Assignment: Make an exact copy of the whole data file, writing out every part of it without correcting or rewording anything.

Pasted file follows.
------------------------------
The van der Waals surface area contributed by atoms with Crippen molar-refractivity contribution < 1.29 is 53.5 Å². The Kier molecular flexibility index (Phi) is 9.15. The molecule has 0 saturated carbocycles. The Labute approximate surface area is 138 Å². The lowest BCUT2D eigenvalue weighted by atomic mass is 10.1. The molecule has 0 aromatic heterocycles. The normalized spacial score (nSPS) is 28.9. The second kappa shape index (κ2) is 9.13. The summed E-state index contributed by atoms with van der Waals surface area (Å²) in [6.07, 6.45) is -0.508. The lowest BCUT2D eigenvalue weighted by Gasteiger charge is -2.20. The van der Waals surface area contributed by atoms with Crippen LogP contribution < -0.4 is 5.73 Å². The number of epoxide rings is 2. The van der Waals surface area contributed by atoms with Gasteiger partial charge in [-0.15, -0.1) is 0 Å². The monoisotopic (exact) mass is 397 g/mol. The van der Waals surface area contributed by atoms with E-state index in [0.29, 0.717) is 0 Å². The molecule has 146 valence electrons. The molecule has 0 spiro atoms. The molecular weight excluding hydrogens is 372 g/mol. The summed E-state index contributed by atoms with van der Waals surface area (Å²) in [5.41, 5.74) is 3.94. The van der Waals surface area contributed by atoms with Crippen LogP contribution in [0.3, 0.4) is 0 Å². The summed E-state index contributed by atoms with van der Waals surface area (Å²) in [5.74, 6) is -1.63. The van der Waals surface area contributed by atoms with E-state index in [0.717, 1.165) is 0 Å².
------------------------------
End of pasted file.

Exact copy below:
The van der Waals surface area contributed by atoms with Crippen molar-refractivity contribution < 1.29 is 53.5 Å². The Kier molecular flexibility index (Phi) is 9.15. The molecule has 0 saturated carbocycles. The Labute approximate surface area is 138 Å². The lowest BCUT2D eigenvalue weighted by atomic mass is 10.1. The molecule has 0 aromatic heterocycles. The normalized spacial score (nSPS) is 28.9. The second kappa shape index (κ2) is 9.13. The summed E-state index contributed by atoms with van der Waals surface area (Å²) in [6.07, 6.45) is -0.508. The lowest BCUT2D eigenvalue weighted by Gasteiger charge is -2.20. The van der Waals surface area contributed by atoms with Crippen LogP contribution < -0.4 is 5.73 Å². The number of epoxide rings is 2. The van der Waals surface area contributed by atoms with Gasteiger partial charge in [-0.15, -0.1) is 0 Å². The monoisotopic (exact) mass is 397 g/mol. The van der Waals surface area contributed by atoms with E-state index in [0.29, 0.717) is 0 Å². The molecule has 146 valence electrons. The molecule has 0 spiro atoms. The molecular weight excluding hydrogens is 372 g/mol. The summed E-state index contributed by atoms with van der Waals surface area (Å²) in [5.41, 5.74) is 3.94. The van der Waals surface area contributed by atoms with Crippen LogP contribution in [0.3, 0.4) is 0 Å². The summed E-state index contributed by atoms with van der Waals surface area (Å²) in [5.74, 6) is -1.63. The van der Waals surface area contributed by atoms with E-state index in [0.717, 1.165) is 0 Å².